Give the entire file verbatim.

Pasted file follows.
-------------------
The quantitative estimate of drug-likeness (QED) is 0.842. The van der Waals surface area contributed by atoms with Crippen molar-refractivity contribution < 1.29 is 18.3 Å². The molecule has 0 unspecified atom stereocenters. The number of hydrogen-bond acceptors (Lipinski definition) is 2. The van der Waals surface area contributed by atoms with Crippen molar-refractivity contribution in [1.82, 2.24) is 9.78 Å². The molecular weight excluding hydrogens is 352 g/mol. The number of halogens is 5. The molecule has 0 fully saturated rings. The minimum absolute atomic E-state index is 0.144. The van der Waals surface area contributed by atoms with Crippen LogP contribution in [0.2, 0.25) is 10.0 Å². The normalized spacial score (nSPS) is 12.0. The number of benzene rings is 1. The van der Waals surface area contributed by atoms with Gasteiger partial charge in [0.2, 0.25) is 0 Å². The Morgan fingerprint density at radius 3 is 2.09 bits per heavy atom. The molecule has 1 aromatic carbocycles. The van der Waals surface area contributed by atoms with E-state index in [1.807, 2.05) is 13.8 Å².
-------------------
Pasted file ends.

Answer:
The quantitative estimate of drug-likeness (QED) is 0.842. The van der Waals surface area contributed by atoms with Crippen molar-refractivity contribution < 1.29 is 18.3 Å². The molecule has 0 unspecified atom stereocenters. The number of hydrogen-bond acceptors (Lipinski definition) is 2. The van der Waals surface area contributed by atoms with Crippen molar-refractivity contribution in [1.82, 2.24) is 9.78 Å². The molecular weight excluding hydrogens is 352 g/mol. The number of halogens is 5. The molecule has 0 fully saturated rings. The minimum absolute atomic E-state index is 0.144. The van der Waals surface area contributed by atoms with Crippen LogP contribution in [0.2, 0.25) is 10.0 Å². The normalized spacial score (nSPS) is 12.0. The number of benzene rings is 1. The van der Waals surface area contributed by atoms with Gasteiger partial charge in [0.2, 0.25) is 0 Å². The Morgan fingerprint density at radius 3 is 2.09 bits per heavy atom. The molecule has 1 aromatic carbocycles. The van der Waals surface area contributed by atoms with E-state index in [1.807, 2.05) is 13.8 Å².